Friday, October 5, 2012

Evidence: it's ok to tax millionaires

Richard Murphy points to this story that argues, contrary to conventional wisdom, millionaires do not necessarily flee high tax jurisdictions in search of tax havens:

From the article:

This newspaper's review of tax return data for 2010, the most recent year for which data is available, found no link between the state income tax rate and the number of people who reported adjusted gross income of at least $1 million.
  • The states with the most and fewest rich people per capita are Connecticut and West Virginia, respectively. In Connecticut, one of 190 taxpayers earns at least $1 million in adjusted gross income. In West Virginia, just one out of every 1,400 filers make that much. Yet both states tax rich people about the same.
  • Our neighbors: Nevada is income-tax free; Oregon has one of the nation's highest income taxes on the rich; and Arizona is about average. Yet all three have a below-average number of rich people per capita.
  • In the Midwest: Illinois and Ohio charge about the same income-tax rates and have similar populations. Yet Illinois has 233 millionaires per 100,000 taxpayers, while Ohio has 107 per 100,000 taxpayers.
  • In the Northeast: Massachusetts has more than double the millionaires per capita than neighboring New Hampshire, which is income-tax free.

Murphy concludes from this report that "It's fairly easy to move in the US. But people don't."  He therefore suggests we lay the mobility myth to rest since it would be comparatively much more difficult to move across national borders.  If people don't do it when it's easy, what will make them do it when it's hard?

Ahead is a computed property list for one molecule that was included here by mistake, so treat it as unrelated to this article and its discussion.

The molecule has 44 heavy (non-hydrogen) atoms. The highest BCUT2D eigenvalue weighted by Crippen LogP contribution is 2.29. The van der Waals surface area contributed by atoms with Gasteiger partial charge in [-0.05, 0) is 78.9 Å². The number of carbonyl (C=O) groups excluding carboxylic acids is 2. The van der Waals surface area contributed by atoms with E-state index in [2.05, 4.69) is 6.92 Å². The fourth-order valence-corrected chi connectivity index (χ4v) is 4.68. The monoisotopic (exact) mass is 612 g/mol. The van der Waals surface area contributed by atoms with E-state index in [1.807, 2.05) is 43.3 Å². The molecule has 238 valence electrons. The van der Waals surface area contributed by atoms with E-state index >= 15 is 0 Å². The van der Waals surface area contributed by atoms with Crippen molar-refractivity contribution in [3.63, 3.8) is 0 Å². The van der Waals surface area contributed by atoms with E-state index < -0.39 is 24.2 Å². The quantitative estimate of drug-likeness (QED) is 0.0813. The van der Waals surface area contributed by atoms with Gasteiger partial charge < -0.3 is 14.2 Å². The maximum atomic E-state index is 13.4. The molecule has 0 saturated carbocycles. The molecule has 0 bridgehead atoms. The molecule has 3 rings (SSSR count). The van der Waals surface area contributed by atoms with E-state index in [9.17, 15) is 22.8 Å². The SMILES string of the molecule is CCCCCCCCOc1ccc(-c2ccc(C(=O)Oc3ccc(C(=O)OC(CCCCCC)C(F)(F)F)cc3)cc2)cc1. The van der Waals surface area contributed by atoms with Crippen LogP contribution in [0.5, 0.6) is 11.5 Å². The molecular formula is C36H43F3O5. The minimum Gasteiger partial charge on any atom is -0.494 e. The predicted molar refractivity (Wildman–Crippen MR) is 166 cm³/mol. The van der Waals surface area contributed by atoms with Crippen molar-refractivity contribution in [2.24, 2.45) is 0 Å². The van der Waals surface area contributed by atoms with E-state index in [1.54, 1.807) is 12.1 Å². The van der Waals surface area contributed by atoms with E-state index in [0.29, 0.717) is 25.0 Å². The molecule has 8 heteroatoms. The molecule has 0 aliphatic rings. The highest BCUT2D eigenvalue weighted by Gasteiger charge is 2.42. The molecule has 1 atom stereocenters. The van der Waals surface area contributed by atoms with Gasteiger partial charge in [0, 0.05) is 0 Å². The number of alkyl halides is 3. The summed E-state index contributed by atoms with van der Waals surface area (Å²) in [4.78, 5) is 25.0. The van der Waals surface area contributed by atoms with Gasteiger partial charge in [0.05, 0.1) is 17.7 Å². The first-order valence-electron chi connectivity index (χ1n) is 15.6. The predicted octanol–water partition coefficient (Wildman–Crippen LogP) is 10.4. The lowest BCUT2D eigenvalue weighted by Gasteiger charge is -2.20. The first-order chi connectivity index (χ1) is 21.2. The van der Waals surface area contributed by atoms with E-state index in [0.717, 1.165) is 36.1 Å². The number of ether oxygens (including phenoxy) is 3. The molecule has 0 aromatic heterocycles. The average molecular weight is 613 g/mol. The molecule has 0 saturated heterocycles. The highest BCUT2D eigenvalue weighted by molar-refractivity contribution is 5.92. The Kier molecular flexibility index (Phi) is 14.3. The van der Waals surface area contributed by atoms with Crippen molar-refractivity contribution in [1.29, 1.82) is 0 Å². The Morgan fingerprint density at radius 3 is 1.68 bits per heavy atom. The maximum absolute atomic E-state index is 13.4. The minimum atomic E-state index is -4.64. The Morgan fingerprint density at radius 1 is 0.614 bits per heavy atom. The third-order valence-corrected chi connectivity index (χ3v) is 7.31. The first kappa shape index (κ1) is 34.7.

I think and hope this is generally true--that people have cultural/social ties to places that prevent purely fiscal decision-making, so we don't need to coddle the rich out of fear of a Randian exodus, but can ask them to contribute more to the societies in which they live.  But the high profile cases we see in the news suggest that when it comes to the super-rich things might not be so clear.  Maybe they stay put but nothing stops them from engaging in the standard game playing that puts money out of sight to governments while doing so.  It could even be worse for society if they physically hang around but play all kinds of games rather than paying their taxes; in that case, it might be preferable if they pull a Saverin.

1 comment:

  1. The whole New Hampshire Massachusetts thing is somewhat complex. People do move to New Hampshire for tax reasons but to avoid MA tax they also have to work in NH. I think in generally the super rich tend to stay in MA or if they are looking to go someplace else for tax purposes they move to Florida not New Hampshire. There is a segment of the upper middle class though that has historically left MA for NH at least in part for tax reasons. One advantage NH has is their is some degree of civilization in the border communities which leads to my next point.

    I personally have little love for the PQ and BQ(for non Canadians the two Quebec seperatist parties) for reasons other than taxation that I just want to throw out there before my next comment. There have been several newspaper article out of Montreal discussing Quebeckers interested in moving to far Eastern Ontario border towns such as Lancaster, Blainsville, and Alexandria in leu of recently proposed tax hikes by the PQ government. Having some knowledge of this area too I find this a rather "interesting" prospect. No offense to the residents of these communities but at least in my opinion there is absolutely nothing in them. Bainsville I think has a highway rest area on the 401 right after you cross into Ontario. Google Maps says there is a McDonalds in Lancaster but the map shows it right in the middle of a huge field well away from any road. Far Eastern Ontario is far different than Southern New Hampshire. One story I have heard that I think is fairly accurate though is the CEO of Air Canada commutes from Ottawa to the Montreal HQ. Ottawa does have lots of "stuff" of course but it is over two hours away from Montreal.